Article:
Articles from Parish Newsletter


Volume 2009, issue 18 (September 6, 2009)

     Parish Youth Day

 

Volume 2009, issue 12 (June 14, 2009)

    Plenary Indulgence Offered for Year for Priests

 

Volume 2009, issue 10  (May 17, 2009)

    NO ---Alphabet Soup

 

Volume 2009, issue 4  (February 22, 2009)

    WOMAN ABUSE CONFERENCE (cont'd)

 

Volume 2009, issue 3  (February 8, 2009)

    WOMAN ABUSE CONFERENCE (cont'd)

 

Volume 2009, issue 2  (January 25, 2009)

    WOMAN ABUSE CONFERENCE

 

Volume 2008, issue 25  (December 14, 2008)

    Youth Power

 

Volume 2008, issue 23  (November 16, 2008)

    A Sacred Mission to Serve God

 

Volume 2008, issue 13  (June 29, 2008)

    Internet

Internet                                                                                                                                      ~ Catherine

In this world of advance technology, communication is unbelievable.  It only takes a few seconds to upload information to the Internet and it could be accessed throughout the world. 

In order to take advantage of the information infrastructure, our parish has established our Website back in 2005.  All the information about our parish had been uploaded to the Internet so that they are at the fingertips of the parishioners and also as a mean of evangelization.

When parishioners enter our Website at www.sotwccc.com, there is the language choice of English or Cantonese.  The Website consists of WebPages, the information of which are more stable, such as ‘Home’, ‘Our Parish’, ‘Parish Groups’, ‘Gallery’, ‘Links’ and ‘Contact Us’.  There are also WebPages which are updated more frequently, such as the ‘Daily Bible Verses’, updated monthly, and ‘Announcement’, updated weekly.  The all-new ‘Event Calendar’ is an interactive page, so as to bring the most up-to-date information to our parishioners.

The scrolling marquee on the ‘Announcement’ page is designed to highlight the currently most important information to parishioners.  This would be used to notify parishioners of any cancellation or postponement of mass or church events due to adverse weather conditions or otherwise.

Parishioners are invited to check out our Website at www.sotwccc.com.  If you have any comments, please do not hesitate to contact the Webmaster at sotw_church@sotwccc.com. ‘Our parish is our home, we all care about it!’, let’s work together to build a more efficient WebSite, a better parish, and a more comfortable home!  God bless!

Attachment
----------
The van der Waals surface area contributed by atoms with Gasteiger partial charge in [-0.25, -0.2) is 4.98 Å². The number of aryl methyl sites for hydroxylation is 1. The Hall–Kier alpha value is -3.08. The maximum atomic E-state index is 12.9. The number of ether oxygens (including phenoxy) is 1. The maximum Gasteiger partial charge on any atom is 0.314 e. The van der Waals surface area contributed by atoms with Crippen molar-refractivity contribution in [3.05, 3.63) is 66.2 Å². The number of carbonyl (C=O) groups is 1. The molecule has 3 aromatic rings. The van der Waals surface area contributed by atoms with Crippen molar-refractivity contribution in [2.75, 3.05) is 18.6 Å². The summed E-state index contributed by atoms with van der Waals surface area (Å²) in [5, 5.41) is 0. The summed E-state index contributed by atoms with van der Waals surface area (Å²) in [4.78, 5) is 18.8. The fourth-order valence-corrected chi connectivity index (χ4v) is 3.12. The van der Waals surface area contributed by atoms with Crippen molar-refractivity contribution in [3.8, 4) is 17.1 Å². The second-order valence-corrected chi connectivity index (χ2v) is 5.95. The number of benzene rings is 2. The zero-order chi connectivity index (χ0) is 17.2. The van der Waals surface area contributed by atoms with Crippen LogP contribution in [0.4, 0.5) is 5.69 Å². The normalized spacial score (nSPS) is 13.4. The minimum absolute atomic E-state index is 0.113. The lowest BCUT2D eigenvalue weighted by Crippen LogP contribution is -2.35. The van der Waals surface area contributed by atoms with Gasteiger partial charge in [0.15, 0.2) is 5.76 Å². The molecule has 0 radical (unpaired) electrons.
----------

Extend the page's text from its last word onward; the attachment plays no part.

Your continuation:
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A Sacred Mission to Serve God                                               By The Altar Server Group

Early Saturday morning on November 8, 2008, three Altar members from our parish were nominated to receive the Cardinal Carter Altar Server Award.  It is an award for Altar servers who have shown a sense of leadership, responsibility and dedication in serving God.  Chosen by our pastor, Father Lung and the Altar Committee, the award recipients from our church were Matthew Hon, Gloria Ng and Victoria Wan.  Congratulations!

This annual award ceremony was organized by Archdiocese of Toronto Serra Clubs.  Although it was the 23rd Annual Cardinal Carter Altar Server Award Ceremony held in Ontario, it was the first time that this was presented in the Greater Toronto West Region.  The mass and ceremony took place at St's Martha & Mary Parish in Mississauga and was celebrated by Bishop John Boissonneau.  There were over 40 parishes and more than 130 award recipients to receive the gold medals.  It was an honour to represent our church attending the celebration.

The purpose of the award is to encourage, acknowledge and reward Altar servers for their sacred mission in serving God.  It is truly a calling to be the shepherd of Jesus because the role of Altar server plays an important part at the mass.  Since this award is presented annually, we hope it will encourage more Altar servers to continue to love and serve God with all our heart.

As Bishop John Boissonneau said, being the followers of Jesus, we should always be generous and have more giving and sharing.  Serving God at the Altar is the best opportunity for young people to be closer to God.

 

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Youth Power                                                                            By: Simon Lau

God has a plan.  God definitely has a plan for the youth of SOTW.  I am so convinced after attending the December Eucharistic Adoration on December 5, 2008.

The Youth Ministry was responsible for the music and reading of the prayers for the December Eucharistic Adoration.  They were so well prepared.  The music was flawless.  The reading of the prayers in Cantonese, Putonghua and English was from the heart so much so that a prayerful atmosphere was achieved for the entire evening.  A couple of parishioners came to me afterwards and told me that they were moved to tears as the prayers were read.  They were brought to the deep mood of praying.  This is wonderful.  This is what Eucharistic Adoration is all about and our youth led the congregation to achieve this!  Well done youth!